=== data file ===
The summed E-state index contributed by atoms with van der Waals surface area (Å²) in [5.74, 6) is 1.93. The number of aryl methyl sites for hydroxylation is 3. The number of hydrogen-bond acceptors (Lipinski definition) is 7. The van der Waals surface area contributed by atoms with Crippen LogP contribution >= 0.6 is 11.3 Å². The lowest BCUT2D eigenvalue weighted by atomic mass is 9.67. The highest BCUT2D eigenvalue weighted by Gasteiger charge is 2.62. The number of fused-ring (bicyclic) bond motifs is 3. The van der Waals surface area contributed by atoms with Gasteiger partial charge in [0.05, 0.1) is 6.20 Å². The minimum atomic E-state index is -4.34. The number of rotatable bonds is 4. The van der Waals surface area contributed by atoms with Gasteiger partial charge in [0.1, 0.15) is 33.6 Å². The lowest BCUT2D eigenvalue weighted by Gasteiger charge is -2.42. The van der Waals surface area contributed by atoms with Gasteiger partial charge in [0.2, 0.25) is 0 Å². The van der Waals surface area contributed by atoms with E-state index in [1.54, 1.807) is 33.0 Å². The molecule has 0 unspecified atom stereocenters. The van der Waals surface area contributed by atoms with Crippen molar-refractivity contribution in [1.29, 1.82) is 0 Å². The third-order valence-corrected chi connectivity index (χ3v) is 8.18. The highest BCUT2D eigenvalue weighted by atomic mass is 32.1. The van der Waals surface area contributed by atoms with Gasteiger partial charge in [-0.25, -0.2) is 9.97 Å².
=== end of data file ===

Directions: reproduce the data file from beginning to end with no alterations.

The summed E-state index contributed by atoms with van der Waals surface area (Å²) in [5.74, 6) is 1.93. The number of aryl methyl sites for hydroxylation is 3. The number of hydrogen-bond acceptors (Lipinski definition) is 7. The van der Waals surface area contributed by atoms with Crippen LogP contribution >= 0.6 is 11.3 Å². The lowest BCUT2D eigenvalue weighted by atomic mass is 9.67. The highest BCUT2D eigenvalue weighted by Gasteiger charge is 2.62. The number of fused-ring (bicyclic) bond motifs is 3. The van der Waals surface area contributed by atoms with Gasteiger partial charge in [0.05, 0.1) is 6.20 Å². The minimum atomic E-state index is -4.34. The number of rotatable bonds is 4. The van der Waals surface area contributed by atoms with Gasteiger partial charge in [0.1, 0.15) is 33.6 Å². The lowest BCUT2D eigenvalue weighted by Gasteiger charge is -2.42. The van der Waals surface area contributed by atoms with Gasteiger partial charge in [0.2, 0.25) is 0 Å². The van der Waals surface area contributed by atoms with E-state index in [1.54, 1.807) is 33.0 Å². The molecule has 0 unspecified atom stereocenters. The van der Waals surface area contributed by atoms with Crippen molar-refractivity contribution in [1.29, 1.82) is 0 Å². The third-order valence-corrected chi connectivity index (χ3v) is 8.18. The highest BCUT2D eigenvalue weighted by atomic mass is 32.1. The van der Waals surface area contributed by atoms with Gasteiger partial charge in [-0.25, -0.2) is 9.97 Å².